Chaplain's Time: Darkest Hours Series: Religion

St. Petersburg Times - St. Petersburg, Fla.
Date: Dec 3, 1994

I believe in the sun, even when it is not shining. I believe in love, even when I don't feel it. I believe in God, even when he is silent. - Words on a cellar wall in Cologne, Germany, after World War II. The message is above Chaplain Pete Church's desk.

When the Rev. Pete Church hears his name over the hospital paging system, he listens carefully. The news is usually not good.

He catches an elevator or dashes down the stairs to where he is needed. It may be that a child was struck by a car, or a man was shot. Perhaps there is a drowning victim in the emergency room or someone in intensive care has gone into cardiac arrest.

Church, 39, has seen all this and more during his three years as a hospital chaplain. After serving eight years in the military, he currently is a chaplain in the U.S. Army Reserves. He also is a staff chaplain at Bayfront Medical Center and has a contract with All Children's Hospital.

He has experienced the grief and shock at the sudden passing of a young life, and he has shared the joy and relief at an unexpected recovery.

His job skirts the deepest mysteries of life and death. He enters the lives of grief-stricken families as a stranger, but soon becomes their lifeline and confidant.

Born in Montgomery, Ala., Church's father was an Air Force fighter pilot. The family moved frequently, but was in Florida in 1974 when Church graduated from St. Petersburg High School. In his teens, he was a three-time state weightlifting champion. He also taught himself to play the guitar. He recently released a recording of contemporary Christian songs that he wrote.

"The songs deal with the hard facts of life and how we manage to get through them with our spiritual resources," he said.

After he graduated from the Southern Baptist Theological Seminary in Louisville, Ky., he was pastor at a small church for a year and then began his clinical training as a chaplain. He now lives in the Kenwood neighborhood of St. Petersburg.

At Bayfront, Church is often the first person who contacts family members. He is there for people people facing their darkest hour, as they struggle for meaning in the midst of tragedy. As a minister, he must serve as a representative of faith in a time when people no longer trust the concept of a loving God.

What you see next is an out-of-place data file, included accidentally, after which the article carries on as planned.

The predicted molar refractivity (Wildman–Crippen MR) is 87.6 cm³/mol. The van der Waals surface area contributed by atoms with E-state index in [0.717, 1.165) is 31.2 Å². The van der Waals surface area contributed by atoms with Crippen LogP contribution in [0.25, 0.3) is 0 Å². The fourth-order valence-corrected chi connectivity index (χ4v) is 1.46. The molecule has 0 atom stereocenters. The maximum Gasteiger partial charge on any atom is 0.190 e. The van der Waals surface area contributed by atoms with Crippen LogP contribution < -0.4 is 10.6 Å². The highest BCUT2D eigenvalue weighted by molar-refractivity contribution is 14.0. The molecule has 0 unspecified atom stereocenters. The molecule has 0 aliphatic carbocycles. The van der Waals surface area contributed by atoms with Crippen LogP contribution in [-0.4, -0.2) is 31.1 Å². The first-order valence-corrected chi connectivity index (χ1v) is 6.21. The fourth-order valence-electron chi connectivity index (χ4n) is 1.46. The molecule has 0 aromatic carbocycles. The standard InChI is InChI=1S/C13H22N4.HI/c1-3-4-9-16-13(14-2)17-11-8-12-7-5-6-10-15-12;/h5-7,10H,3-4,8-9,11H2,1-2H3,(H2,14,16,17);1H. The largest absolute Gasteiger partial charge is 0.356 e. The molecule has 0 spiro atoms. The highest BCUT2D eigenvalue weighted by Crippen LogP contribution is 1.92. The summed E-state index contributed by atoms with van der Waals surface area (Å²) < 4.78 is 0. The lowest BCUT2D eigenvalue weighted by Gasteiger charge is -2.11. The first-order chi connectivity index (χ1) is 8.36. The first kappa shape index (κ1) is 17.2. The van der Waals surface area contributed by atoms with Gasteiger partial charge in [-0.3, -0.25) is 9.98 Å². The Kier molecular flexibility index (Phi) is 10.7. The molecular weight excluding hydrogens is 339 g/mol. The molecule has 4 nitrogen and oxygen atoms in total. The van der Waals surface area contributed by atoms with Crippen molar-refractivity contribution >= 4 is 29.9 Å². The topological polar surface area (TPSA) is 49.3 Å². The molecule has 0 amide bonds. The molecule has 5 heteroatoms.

The holiday season is often the busiest time of the year for hospital chaplains, he said. Tragedies are hard to handle any time of the year, but at Christmas grieving is intensified.

"It's supposed to be a happy time of the year, and suddenly it is not," he said.

The most difficult are the deaths of children.

"They are the innocents," he says. "They don't understand the dangers in the world. They are the most vulnerable. They think they are invincible, and they have not done anything to deserve what has happened to them."

Church understands. He knows the pain of losing a child.

It was Memorial Day weekend 1983 in Riverside, Calif. Church and his wife, Jane, decided to go out one afternoon to celebrate their wedding anniversary. Their neighbors agreed to babysit their two children, Jennifer and Spencer. Church remembers they were gone less than three hours. When they returned, their world had changed forever.

Four-year-old Spencer had been riding his bicycle when he wandered onto a busy street and was struck by a car. He was in a coma for four months with massive injuries. When he eventually came out of the coma, he was severely impaired - mentally and physically.

"He was blind and had the mentally capacity of a newborn," Church said. "He was paralyzed from the chest down. He was just a shell really."

March 10, 1987 - nearly four years after the accident - Spencer died in his sleep.

Why did God let this happen? The question is a familiar one for people in grief. The question is one Church, as both a father and a minister, kept asking.

"When I look at the ideals of the Christian faith and then I look at the reality of human pain and suffering, I realize there is a tension there," Church said. "It is a struggle I will have all my life, trying to reconcile this.

"I was brought up to believe in a good God who looks out for you and will protect you. So when something bad happens, you ask `God, where were you? And why didn't you stop it? What terrible thing did I do to deserve this?' "

After years of study, prayer and struggle, Church says he still may not understand God's ways, but he strongly believes in God's love.

"I tell people that I believe God suffers right along with us and with the children because God loves us and loves the children. I see God as a very loving God, but he has created the world as it is, imperfect."

Church survived the tragedy and kept his faith partly because he began a long journey of introspection that reinterpreted his idea of God and life.

"I no longer think of God as Santa Claus. He is not there to give me everything I want, when I want it. He is not there so much to keep the bottom from falling out as to be there to catch us as the bottom falls."

Because of his own experience, he empathizes with people in grief. He calls it "a double-edged sword."

"It's both a blessing and a curse," he said. "But the bad that has happened is just the thing that makes me a good chaplain. That doesn't mean I like what has happened. If I could change it, I would. I would much rather be blissful and ignorant than experienced and tried by fire."

Check out Pete's most recent music at BROADJAM


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